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Why Do All Our Female Politicians Have Short Hair?

Why Do All Our Female Politicians Have Short Hair?

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  • Current Affairs
Think of the girls you always see in L’Oreal advertisements. The ones with the brown hair reaching to their waists who, for thirty seconds, exist only to wordlessly toss their glossy manes.  

Now think of the complete opposite of that.

The Pob, short for “political bob”, is what Vogue has called the thinking woman’s hairstyle of choice. Worn most prominently by famous politicians Theresa May, Angela Merkel and Hillary Clinton, it’s a trend that’s easy to miss at first glance.

Once you see it though, it’s impossible not to notice. And it’s right here in Singapore.

The female version of the power suit, the Pob is the hairstyle of choice for Indranee Rajah, Grace Fu, Sim Ann, Amy Khor, Josephine Teo, Low Yen Ling and Denise Phua. All Members of Parliament, all from the PAP, and all highly accomplished in their political careers, they occupy positions from Mayor to Senior Minister of State. They probably all go to the same hairdresser.

For all we know, Halimah Yacob could very well have a Pob too.

While there are outliers like the younger and less seasoned Members of Parliament Tin Pei Ling and Cheng Li Hui, the Pob still easily outnumbers their longer hairstyles 16 to 5.

So why the Pob?

Like Botox, the Pob is an excellent option for older women.

According to Salon Director Victor Liu from Chez Vous Hair Salon, a Bob or Pixie cut has the effect of “opening up one’s face and showing off one’s cheekbones for a classic yet younger vibe”.

Like Botox, the Pob is an excellent option for older women in particular (most of our MPs included) who want to look instantly younger.

“For women above 40, their hair ends can tend to be drier and puff outwards, resulting in triangular-looking or bottom-heavy hair, especially once it falls below the shoulders. This can ‘drag’ one’s energy and face down, making them look tired and unkempt.”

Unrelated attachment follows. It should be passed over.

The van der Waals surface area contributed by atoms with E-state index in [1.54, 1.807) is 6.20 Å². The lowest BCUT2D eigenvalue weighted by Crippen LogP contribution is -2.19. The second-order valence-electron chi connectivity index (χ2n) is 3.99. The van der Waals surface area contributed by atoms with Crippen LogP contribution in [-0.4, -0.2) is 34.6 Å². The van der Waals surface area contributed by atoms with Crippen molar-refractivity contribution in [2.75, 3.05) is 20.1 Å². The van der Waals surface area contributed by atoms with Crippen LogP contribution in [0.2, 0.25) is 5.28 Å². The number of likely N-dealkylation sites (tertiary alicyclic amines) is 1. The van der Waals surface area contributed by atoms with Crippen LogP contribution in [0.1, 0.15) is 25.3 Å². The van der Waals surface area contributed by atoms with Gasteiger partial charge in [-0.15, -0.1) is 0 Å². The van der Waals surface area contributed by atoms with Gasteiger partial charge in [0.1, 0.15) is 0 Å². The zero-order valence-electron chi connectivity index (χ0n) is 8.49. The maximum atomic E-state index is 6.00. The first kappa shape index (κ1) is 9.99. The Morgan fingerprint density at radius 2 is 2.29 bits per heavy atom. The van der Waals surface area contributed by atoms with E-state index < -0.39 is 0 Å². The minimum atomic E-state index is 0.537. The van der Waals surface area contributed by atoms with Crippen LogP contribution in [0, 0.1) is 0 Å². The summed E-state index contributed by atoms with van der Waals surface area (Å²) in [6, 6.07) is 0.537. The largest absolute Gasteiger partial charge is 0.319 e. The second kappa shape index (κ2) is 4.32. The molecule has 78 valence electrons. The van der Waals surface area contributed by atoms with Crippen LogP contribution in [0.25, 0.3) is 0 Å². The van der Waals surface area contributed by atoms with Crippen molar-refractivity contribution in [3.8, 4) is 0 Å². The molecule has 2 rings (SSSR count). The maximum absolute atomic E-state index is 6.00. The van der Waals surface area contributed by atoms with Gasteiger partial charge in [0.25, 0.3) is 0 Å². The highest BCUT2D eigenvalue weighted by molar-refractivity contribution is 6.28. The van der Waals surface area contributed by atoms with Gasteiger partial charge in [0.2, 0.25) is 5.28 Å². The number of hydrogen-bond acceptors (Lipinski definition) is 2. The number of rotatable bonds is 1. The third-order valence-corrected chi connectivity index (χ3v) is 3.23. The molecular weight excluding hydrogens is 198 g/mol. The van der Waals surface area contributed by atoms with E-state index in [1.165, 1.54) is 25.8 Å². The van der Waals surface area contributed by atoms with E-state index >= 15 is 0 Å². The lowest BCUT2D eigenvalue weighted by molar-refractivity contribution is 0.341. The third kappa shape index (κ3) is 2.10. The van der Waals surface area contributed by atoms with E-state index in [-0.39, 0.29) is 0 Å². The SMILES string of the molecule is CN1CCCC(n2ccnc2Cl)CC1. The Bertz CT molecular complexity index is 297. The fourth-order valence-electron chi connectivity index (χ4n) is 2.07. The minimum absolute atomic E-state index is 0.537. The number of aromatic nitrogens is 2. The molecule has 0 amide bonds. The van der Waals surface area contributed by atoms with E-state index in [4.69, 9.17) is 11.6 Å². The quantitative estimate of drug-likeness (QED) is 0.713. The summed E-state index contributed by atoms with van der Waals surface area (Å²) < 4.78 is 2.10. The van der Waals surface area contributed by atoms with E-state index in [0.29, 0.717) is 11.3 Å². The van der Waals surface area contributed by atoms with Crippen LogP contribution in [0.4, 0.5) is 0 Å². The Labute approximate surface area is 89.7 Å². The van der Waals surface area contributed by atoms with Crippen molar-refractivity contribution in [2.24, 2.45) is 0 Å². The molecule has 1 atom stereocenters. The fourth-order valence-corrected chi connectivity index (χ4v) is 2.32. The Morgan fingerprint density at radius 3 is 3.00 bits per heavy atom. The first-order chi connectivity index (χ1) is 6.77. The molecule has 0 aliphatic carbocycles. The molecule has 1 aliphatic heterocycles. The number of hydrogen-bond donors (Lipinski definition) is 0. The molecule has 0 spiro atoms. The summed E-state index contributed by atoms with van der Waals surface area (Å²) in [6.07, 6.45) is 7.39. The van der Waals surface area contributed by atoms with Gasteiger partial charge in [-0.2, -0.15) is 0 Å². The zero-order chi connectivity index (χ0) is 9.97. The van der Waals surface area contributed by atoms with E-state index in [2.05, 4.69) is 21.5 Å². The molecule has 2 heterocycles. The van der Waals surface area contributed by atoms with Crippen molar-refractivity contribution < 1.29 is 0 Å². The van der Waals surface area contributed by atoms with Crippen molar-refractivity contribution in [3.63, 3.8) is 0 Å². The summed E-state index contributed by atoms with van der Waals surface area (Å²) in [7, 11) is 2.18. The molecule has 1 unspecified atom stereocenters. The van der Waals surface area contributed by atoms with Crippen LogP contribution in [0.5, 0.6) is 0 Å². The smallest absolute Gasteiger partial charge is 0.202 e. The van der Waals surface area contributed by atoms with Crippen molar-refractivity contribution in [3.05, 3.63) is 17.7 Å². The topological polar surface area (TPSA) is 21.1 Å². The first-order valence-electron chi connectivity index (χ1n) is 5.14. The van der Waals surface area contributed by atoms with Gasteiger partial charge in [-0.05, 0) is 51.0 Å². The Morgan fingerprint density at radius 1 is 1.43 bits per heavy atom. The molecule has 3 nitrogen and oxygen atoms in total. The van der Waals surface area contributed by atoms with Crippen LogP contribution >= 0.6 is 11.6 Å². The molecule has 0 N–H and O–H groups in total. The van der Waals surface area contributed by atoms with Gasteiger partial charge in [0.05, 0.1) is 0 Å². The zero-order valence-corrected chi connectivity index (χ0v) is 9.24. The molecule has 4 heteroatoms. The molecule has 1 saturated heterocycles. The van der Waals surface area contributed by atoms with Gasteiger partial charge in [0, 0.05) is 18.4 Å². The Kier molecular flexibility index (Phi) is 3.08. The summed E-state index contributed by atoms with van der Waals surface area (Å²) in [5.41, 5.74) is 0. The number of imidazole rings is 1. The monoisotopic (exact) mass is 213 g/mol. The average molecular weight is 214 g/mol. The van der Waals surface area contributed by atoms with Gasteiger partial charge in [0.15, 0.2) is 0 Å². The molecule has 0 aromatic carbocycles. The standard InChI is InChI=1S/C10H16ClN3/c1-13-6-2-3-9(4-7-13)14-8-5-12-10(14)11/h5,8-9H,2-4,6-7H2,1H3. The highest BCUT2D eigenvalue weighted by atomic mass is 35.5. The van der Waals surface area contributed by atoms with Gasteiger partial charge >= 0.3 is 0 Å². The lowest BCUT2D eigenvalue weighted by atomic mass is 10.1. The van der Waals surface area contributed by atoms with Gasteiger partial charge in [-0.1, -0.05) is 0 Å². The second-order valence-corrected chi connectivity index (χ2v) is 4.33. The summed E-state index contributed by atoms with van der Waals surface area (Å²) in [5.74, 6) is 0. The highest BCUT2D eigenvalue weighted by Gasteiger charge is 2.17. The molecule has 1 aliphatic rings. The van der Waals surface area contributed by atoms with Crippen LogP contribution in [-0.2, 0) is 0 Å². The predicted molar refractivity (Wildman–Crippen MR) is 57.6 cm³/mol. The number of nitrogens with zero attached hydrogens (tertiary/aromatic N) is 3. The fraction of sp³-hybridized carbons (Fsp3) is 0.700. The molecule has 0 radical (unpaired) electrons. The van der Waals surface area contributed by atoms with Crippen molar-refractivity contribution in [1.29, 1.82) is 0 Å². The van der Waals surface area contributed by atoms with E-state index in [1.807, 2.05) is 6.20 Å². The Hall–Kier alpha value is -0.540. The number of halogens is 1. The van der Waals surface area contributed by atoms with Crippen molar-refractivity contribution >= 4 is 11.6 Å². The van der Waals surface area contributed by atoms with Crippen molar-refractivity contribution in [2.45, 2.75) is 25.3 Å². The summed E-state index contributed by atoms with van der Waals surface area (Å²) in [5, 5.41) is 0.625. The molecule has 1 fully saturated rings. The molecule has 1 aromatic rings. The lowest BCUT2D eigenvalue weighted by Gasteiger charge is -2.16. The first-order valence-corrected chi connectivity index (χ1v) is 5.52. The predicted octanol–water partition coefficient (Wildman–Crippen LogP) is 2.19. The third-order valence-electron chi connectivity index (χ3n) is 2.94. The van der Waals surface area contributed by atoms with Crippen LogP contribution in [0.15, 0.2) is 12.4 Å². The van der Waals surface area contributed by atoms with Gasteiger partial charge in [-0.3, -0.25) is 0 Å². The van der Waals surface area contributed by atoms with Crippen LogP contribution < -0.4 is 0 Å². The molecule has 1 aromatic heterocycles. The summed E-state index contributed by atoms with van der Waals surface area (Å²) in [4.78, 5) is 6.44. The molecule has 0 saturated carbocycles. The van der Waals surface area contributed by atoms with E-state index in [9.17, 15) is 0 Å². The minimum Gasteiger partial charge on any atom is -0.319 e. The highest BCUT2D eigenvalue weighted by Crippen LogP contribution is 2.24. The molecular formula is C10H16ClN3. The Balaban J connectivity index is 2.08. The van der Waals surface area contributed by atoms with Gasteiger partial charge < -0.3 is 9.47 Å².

Pobs help to redistribute the weight of the hair back up to the crown. “This makes women appear more awake and youthful, and also creates some much-needed volume,” says Victor.

Age, in Singapore, is still seen as less of a valuable resource and more of a debilitating quality. Hence it’s become imperative that our MPs, although well into their fifties and sixties, don’t look like it.

And given our habit of splashing the faces of MPs across newspapers and large banners strung up outside community centres, appearances do matter.

The Pob in all its variants.
But to truly understand how the Pob works, it’s important to understand what it isn’t.

The Pob is the very antithesis of long, luscious hair — a traditional symbol of femininity and overt female sexuality. While we may no longer consider femininity to be synonymous with being passive or weak, long hair is still often associated with vanity and being high maintenance.

While this may work in your favour if you’re a social media personality (influencer), it can be less effective when it comes to winning over voters. We want our female MPs to be desexualised. We don’t want to see them as women, we want to see them as politicians.

As Vogue puts it, the Pob is discreet, non-sexual, and says “woman able to compete in a man’s world”.

It aligns with Singapore’s conservative values, where someone who means business also needs to look non-intimidating and relatable. With a hairstyle like the Pob, you don’t look too ‘girlish’, all while appearing as mature and competent as one’s male counterparts.

We saw this happen back in the 2011 GE, where Tin Pei Ling was judged just for how she looked. No surprise that she was one of the few candidates who wore her long hair loose. These days, she wears a neater and more ‘conservative’ ponytail reminiscent of primary school regulations.

Should she ever want to be a Minister, she’ll probably have to let her ponytail go.

Hence, it’s not enough for our MPs to just be competent and adaptable. They need to look every bit the part too, regardless of what anyone says about looks not being everything.

This is where the Pob saves the day.

Given that gendered stereotypes continue to influence how various hairstyles and colours are perceived, none of our MPs rock big waves, fanciful perms, or wild colours. These are styles we intrinsically perceive as ‘unbecoming’ of politicians, given their common associations with loud, provocative, sometimes desirable female personalities.   

Consequently, Pobs are styled to look like they’re easily managed, and the boldest shade is never bolder than brown.

Although this may seem bland and unimaginative, the payoff most certainly seems worth it. Our female MPs collect salaries of about $200,000 a year. For Ministers, that number jumps to a whopping $2 million a year.

So, say what you will about conforming to stereotypes. Adopting the Pob simply ensures you remain a cut above the rest, in more ways than one.

Author

Rachel Lau Staff writer